New This Week In Stem Cells Podcast

Hi everyone,

I’ve recorded a new stem cell podcast for the past week.

Topics include the first patient in a CIRM-supported clinical trial, a proteomics paper on iPS and ES cells, stem cell tourism, the CIRM grantee meeting, and big tent team science amongst others.

2 thoughts on “New This Week In Stem Cells Podcast”

  1. Thought you’d be interested in this article.

    Thursday, September 29, 2011
    New Zealand: Where Stem Cell Scam Companies Get Stock Exchange Listings

    By Richard Smith

    To start in a surprising but appropriate place, here are four video segments about stem cell heath scams from CBS, last year. If you don’t have time for 20 minutes of video, then at least look at this (just over a minute), which should give the basic idea.

    These scams are loathsome, preying on the old, the sick and the desperate.

    Back in 2008, the UK’s New Scientist magazine had a helpful article about what it called “stem-cell scams”:

    If you or a loved one is desperately ill and considering treatment with stem cells, here’s a document you definitely should read: a newly released guide (pdf) from the International Society for Stem Cell Research to help patients negotiate the minefield of clinics claiming to be able to cure all manner of ills.

    Section 11 of that PDF (“What should I be cautious about if I am considering a stem cell therapy?”) gives a list of red flags:

  2. Paul how do you ascertain what is dubious? While the U.S. debates ethics it seems other countries with the help of US companies are plowing ahead.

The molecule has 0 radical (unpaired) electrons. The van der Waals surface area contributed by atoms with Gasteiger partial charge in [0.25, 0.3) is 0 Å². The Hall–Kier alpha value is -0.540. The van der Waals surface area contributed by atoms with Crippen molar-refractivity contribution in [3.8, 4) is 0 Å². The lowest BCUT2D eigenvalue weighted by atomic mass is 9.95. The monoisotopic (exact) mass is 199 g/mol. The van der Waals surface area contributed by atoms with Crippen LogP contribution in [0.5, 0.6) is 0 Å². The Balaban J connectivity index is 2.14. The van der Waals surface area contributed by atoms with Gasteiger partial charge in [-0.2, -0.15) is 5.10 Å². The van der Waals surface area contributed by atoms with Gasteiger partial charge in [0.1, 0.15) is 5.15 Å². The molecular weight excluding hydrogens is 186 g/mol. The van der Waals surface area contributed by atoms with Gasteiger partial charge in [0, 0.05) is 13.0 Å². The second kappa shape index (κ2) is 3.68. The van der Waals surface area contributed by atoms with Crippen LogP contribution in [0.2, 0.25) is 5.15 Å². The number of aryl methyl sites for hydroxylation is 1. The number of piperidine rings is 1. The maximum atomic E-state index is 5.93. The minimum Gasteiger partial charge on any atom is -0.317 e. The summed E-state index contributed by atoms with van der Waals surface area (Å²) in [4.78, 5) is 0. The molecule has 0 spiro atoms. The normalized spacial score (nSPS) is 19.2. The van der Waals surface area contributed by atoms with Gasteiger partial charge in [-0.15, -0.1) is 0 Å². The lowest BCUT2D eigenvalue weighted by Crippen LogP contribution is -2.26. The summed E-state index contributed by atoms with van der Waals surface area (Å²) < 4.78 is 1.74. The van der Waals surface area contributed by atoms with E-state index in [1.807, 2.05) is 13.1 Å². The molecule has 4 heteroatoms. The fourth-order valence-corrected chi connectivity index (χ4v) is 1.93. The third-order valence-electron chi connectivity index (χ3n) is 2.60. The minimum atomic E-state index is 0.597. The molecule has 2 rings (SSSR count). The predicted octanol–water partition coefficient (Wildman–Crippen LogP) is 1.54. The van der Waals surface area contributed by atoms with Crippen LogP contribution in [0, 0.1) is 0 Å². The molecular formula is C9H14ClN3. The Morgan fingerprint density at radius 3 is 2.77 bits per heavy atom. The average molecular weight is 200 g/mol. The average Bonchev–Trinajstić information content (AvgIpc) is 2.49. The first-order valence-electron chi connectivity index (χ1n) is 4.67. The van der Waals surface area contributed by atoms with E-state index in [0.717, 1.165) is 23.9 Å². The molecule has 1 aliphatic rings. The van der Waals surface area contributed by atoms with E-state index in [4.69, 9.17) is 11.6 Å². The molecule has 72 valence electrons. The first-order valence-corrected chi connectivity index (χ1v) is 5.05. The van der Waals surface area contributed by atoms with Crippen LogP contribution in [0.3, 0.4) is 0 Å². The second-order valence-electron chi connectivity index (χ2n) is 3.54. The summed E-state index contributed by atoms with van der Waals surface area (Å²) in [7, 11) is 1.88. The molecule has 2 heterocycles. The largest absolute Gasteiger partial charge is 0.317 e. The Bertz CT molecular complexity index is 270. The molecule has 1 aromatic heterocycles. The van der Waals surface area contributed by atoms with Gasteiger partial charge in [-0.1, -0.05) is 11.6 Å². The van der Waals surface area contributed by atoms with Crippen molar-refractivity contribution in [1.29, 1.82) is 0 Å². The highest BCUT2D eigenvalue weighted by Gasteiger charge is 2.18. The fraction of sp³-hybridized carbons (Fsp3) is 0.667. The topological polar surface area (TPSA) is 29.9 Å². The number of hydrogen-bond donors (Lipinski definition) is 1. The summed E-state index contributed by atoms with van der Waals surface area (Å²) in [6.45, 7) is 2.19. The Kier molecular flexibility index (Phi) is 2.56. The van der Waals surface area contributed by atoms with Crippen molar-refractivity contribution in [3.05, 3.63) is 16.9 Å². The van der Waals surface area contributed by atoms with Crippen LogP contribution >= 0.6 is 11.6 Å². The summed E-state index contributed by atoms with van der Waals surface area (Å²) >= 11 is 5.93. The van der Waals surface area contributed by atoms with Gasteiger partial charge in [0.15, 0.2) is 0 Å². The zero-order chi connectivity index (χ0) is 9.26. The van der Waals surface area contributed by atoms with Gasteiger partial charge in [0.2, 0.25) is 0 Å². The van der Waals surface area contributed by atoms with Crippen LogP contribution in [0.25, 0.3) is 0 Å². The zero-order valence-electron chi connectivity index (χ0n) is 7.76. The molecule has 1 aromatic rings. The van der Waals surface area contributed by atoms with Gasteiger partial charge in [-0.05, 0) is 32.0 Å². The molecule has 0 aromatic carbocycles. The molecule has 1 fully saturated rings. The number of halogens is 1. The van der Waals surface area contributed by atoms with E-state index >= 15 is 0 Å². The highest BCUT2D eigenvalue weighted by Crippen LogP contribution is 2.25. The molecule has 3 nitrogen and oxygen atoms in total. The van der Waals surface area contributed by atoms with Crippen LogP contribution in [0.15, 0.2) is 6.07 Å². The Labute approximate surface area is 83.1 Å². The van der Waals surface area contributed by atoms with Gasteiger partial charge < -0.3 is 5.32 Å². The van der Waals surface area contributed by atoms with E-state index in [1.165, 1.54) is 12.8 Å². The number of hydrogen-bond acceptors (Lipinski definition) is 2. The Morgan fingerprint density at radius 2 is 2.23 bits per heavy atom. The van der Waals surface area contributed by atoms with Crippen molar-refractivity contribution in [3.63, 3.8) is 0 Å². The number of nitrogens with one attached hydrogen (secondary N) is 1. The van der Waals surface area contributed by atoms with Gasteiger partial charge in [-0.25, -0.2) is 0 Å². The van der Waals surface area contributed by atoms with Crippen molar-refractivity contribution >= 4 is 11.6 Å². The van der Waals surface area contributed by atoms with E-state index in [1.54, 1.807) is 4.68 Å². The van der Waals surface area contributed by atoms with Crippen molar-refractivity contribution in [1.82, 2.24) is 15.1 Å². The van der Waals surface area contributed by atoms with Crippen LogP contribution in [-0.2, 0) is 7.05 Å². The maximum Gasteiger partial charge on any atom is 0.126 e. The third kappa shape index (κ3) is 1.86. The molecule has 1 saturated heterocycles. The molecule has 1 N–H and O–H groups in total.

The Rebirth of Stem Cells

    Between 1994 and 2006, 45 and 37% of the drugs withdrawn from the
    market were due to cardio and liver toxicity respectively. The most
    recent casualty has been GSK’s diabetes drug Avandia, which proved
    toxic to the heart after it hit the market. Minger suggests that both
    pharma companies and the U.S. FDA should test drugs on his new stem
    cell models for more accurate results. With his models, “you can tell
    early on whether this drug will cause problems in humans,” he asserts.
    Chemists can then keep the parts that have produced the desired result
    and improve the defective part of the molecule, he points out.

    “My model is Devi Shetty [cardiac surgeon and promoter of Narayana
    Hrudalaya Hospitals], providing first world treatment at third world
    prices,” he says. Minger has been visiting India regularly and is
    aware that “cellular therapy is not new here”. “Balu [D.
    Balasubramanian, director of research at L.V. Prasad Eye Institute in
    Hyderabad] is my idol. His hospital has treated more than 3 million
    patients in five years, and mostly free,” he says. Initially, though,
    the cost of cellular technology will be high, “we will bring it down,”
    says Minger.

    I mean I understand your concerns…but is any potential treatment full proof? If someone dies and others can be helped…is the treatment ineffective? Thanks for the podcast. Keep up the good work.

    Patient, doctors encouraged by ALS trial
    (CNN) — A little more than two years ago, Ted Harada felt his left leg weakening, and he found himself quickly running out of breath. Doctors first thought he had asthma, but in May 2010 they told him he probably had ALS, or Lou Gehrig’s disease.

    In August 2010, doctors confirmed Harada, then 38, had the fatal disease, and he knew it was progressing.

    Harada joined a clinical trial at Emory University in Atlanta, where doctors were injecting neural stem cells — the precursors to nerve cells — into the lower spinal cord of ALS patients.

    Before the procedure, Harada walked with a cane and would get winded just by walking to the mailbox. He had to quit his job as a manager for a shredding company. He was so tired he couldn’t play with his three children. He was too weak to pick up his youngest child. He couldn’t even open a Ziploc bag.

    Harada hoped the treatment would help, but he didn’t expect it to. However, two weeks after getting the stem cell injections in March, he says he started to feel better.

    “It’s been nothing short of miraculous,” he says. “I cannot begin to explain the difference it has made.”

    He hasn’t touched his cane in months, he says, and his breathing has improved.

Comments are closed.